EDP Sciences
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Volume 399, Number 2, February IV 2003
Page(s) 631 - 637
Section Stellar atmospheres
DOI http://dx.doi.org/10.1051/0004-6361:20021746

A&A 399, 631-637 (2003)
DOI: 10.1051/0004-6361:20021746

XMM-Newton observations of two black hole X-ray transients in quiescence

J.-M. Hameury1, D. Barret2, J.-P. Lasota3, J. E. McClintock4, K. Menou5, C. Motch1, J.-F. Olive2 and N. Webb2

1  UMR 7550 du CNRS, Observatoire de Strasbourg, 11 rue de l'Université, 67000 Strasbourg, France
2  Centre d'Etude Spatiale des Rayonnements, 9 Av. du Colonel Roche, BP 4346, 31028 Toulouse Cedex 4, France
3  UMR 7095 du CNRS, Institut d'Astrophysique de Paris, 98bis Boulevard Arago, 75014 Paris, France
4  Harvard-Smithsonian Center for Astrophysics, 60 Garden Street, Cambridge, MA 02138, USA
5  Department of Astronomy, PO Box 3818, University of Virginia, Charlottesville, VA 22937, USA

(Received 30 september 2002 / Accepted 22 November 2002 )

We report on XMM-Newton observations of GRO J1655-40 and GRS 1009-45, which are two black hole X-ray transients currently in their quiescent phase. GRO J1655-40 was detected with a 0.5-10 keV luminosity of $5.9 \times 10^{31}$ erg s -1 with 20% accuracy, taking into account both statistical errors and uncertainty on the distance. This luminosity is comparable to a previous Chandra measurement, but ten times lower than the 1996 ASCA value, most likely obtained when the source was not yet in a true quiescent state. Unfortunately, XMM-Newton failed to detect GRS 1009-45. A stringent upper limit of $8.9 \times 10^{30}$ erg s -1 was derived by combining data from the EPIC-MOS and PN cameras.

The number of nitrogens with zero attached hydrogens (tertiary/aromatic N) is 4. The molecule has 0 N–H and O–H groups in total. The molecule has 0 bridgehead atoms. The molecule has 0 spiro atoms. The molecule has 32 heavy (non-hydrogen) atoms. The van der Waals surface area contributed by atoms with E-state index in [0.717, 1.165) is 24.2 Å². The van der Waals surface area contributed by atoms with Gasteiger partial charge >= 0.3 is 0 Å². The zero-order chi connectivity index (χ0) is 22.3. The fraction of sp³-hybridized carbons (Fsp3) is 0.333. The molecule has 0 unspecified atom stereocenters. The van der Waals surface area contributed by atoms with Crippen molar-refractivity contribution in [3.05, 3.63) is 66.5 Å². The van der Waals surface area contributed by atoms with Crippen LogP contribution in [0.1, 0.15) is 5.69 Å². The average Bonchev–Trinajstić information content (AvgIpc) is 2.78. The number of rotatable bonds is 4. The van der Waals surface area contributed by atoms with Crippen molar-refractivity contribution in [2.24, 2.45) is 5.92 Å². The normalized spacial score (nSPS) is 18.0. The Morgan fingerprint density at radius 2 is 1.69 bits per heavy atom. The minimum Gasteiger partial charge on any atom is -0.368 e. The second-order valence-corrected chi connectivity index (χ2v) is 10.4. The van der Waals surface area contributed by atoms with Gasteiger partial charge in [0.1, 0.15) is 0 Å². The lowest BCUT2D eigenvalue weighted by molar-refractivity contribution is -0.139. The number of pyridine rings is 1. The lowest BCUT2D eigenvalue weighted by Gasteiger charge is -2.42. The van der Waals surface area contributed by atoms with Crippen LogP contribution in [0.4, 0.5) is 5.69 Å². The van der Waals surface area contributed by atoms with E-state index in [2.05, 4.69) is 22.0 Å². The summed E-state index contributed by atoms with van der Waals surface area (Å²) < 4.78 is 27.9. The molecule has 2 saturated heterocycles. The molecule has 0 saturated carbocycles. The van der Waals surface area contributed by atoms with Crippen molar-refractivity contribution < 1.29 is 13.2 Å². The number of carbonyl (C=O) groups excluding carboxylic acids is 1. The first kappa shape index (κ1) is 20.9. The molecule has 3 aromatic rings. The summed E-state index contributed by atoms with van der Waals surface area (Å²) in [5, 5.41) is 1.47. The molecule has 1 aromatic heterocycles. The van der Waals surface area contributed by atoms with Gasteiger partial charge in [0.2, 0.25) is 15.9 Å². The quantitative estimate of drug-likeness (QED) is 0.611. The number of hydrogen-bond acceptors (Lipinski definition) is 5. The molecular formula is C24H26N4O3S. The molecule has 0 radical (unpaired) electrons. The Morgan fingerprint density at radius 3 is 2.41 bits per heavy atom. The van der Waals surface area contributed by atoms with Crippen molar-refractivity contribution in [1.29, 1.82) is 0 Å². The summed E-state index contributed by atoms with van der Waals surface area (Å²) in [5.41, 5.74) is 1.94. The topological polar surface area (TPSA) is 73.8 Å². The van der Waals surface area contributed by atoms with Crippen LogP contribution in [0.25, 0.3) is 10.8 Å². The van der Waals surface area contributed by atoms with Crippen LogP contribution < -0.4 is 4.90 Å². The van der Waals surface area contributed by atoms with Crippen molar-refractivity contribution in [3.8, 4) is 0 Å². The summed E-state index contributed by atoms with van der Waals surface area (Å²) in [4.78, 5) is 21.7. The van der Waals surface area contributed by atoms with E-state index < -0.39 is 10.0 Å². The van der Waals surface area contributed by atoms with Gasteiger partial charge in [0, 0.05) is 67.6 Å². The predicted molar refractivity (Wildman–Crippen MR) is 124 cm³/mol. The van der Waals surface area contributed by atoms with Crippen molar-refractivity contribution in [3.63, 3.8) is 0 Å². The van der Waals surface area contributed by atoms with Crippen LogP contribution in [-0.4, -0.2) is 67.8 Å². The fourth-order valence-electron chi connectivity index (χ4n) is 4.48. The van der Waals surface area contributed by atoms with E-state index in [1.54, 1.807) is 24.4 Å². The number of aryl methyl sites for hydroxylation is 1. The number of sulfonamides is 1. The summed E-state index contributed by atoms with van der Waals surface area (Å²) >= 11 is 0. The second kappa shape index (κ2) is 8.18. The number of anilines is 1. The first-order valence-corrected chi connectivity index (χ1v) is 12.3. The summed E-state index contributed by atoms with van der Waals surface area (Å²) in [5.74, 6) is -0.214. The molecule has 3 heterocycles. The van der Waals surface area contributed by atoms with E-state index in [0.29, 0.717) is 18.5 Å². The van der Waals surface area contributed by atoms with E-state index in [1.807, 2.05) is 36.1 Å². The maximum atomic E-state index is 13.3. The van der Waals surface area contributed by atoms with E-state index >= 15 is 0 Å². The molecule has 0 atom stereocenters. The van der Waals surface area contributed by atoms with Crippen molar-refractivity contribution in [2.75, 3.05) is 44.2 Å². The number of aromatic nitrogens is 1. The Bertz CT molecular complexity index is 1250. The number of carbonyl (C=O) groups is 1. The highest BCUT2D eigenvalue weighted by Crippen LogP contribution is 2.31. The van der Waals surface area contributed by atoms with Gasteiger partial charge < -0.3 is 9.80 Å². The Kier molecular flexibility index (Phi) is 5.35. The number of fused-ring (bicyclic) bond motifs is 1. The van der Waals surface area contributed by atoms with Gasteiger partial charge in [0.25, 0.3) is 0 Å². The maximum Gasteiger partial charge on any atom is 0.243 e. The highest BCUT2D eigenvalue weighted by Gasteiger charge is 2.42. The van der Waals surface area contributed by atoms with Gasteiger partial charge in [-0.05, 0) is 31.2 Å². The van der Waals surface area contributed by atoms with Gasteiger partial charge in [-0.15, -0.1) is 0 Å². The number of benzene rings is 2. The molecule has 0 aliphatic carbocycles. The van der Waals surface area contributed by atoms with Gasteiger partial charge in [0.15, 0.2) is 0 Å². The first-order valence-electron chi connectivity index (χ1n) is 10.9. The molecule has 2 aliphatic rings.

The X-ray spectrum of GRO J1655-40 is very hard as it can be fitted with a power law model of photon index ~ $1.3\pm 0.4$. Similarly hard spectra have been observed from other systems; these rule out coronal emission from the secondary or disk flares as the origin of the observed X-rays. On the other hand, our observations are consistent with the predictions of the disc instability model in the case that the accretion flow forms an advection dominated accretion flow (ADAF) at distances less than a fraction (~ 0.1-0.3) of the circularization radius. This distance corresponds to the greatest extent of the ADAF that is thought to be possible.

Key words: accretion, accretion discs -- instabilities -- black hole physics -- X-ray: binaries -- stars: individual: GRO J1655-40 -- stars: individual: GRS 1009-45

Offprint request: J.-M. Hameury, hameury@astro.u-strasbg.fr

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